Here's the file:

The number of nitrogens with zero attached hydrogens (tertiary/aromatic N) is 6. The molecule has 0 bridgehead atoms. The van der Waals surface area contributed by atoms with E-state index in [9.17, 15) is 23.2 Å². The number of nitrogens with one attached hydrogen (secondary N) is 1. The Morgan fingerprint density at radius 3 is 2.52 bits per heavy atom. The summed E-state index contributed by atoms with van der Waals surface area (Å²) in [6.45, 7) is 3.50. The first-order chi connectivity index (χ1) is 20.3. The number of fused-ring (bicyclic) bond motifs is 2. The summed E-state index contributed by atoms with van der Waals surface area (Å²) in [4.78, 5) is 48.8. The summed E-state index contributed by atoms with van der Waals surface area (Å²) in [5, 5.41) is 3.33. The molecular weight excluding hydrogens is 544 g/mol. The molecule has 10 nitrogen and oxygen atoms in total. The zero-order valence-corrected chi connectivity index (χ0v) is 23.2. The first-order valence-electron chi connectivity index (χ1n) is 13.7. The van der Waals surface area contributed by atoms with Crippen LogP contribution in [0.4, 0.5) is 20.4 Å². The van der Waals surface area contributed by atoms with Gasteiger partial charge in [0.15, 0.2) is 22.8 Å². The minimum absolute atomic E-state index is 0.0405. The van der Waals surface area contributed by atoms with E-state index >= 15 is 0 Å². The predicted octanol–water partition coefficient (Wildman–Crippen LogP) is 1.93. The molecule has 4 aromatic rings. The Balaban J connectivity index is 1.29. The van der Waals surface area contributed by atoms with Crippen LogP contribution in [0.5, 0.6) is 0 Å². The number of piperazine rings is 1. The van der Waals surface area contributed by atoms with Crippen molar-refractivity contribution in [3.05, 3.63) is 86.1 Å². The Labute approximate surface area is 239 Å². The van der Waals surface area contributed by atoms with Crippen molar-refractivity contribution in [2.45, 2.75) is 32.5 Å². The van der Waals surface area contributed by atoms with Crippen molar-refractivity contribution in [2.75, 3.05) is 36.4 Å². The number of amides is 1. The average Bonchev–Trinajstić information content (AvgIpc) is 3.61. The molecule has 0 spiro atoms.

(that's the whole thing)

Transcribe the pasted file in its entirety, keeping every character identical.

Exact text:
The number of nitrogens with zero attached hydrogens (tertiary/aromatic N) is 6. The molecule has 0 bridgehead atoms. The van der Waals surface area contributed by atoms with E-state index in [9.17, 15) is 23.2 Å². The number of nitrogens with one attached hydrogen (secondary N) is 1. The Morgan fingerprint density at radius 3 is 2.52 bits per heavy atom. The summed E-state index contributed by atoms with van der Waals surface area (Å²) in [6.45, 7) is 3.50. The first-order chi connectivity index (χ1) is 20.3. The number of fused-ring (bicyclic) bond motifs is 2. The summed E-state index contributed by atoms with van der Waals surface area (Å²) in [4.78, 5) is 48.8. The summed E-state index contributed by atoms with van der Waals surface area (Å²) in [5, 5.41) is 3.33. The molecular weight excluding hydrogens is 544 g/mol. The molecule has 10 nitrogen and oxygen atoms in total. The zero-order valence-corrected chi connectivity index (χ0v) is 23.2. The first-order valence-electron chi connectivity index (χ1n) is 13.7. The van der Waals surface area contributed by atoms with Crippen LogP contribution in [0.4, 0.5) is 20.4 Å². The van der Waals surface area contributed by atoms with Gasteiger partial charge in [0.15, 0.2) is 22.8 Å². The minimum absolute atomic E-state index is 0.0405. The van der Waals surface area contributed by atoms with E-state index >= 15 is 0 Å². The predicted octanol–water partition coefficient (Wildman–Crippen LogP) is 1.93. The molecule has 4 aromatic rings. The Balaban J connectivity index is 1.29. The van der Waals surface area contributed by atoms with Crippen LogP contribution in [0.5, 0.6) is 0 Å². The number of piperazine rings is 1. The van der Waals surface area contributed by atoms with Crippen molar-refractivity contribution in [3.05, 3.63) is 86.1 Å². The Labute approximate surface area is 239 Å². The van der Waals surface area contributed by atoms with Crippen molar-refractivity contribution in [2.45, 2.75) is 32.5 Å². The van der Waals surface area contributed by atoms with Crippen molar-refractivity contribution in [2.75, 3.05) is 36.4 Å². The number of amides is 1. The average Bonchev–Trinajstić information content (AvgIpc) is 3.61. The molecule has 0 spiro atoms.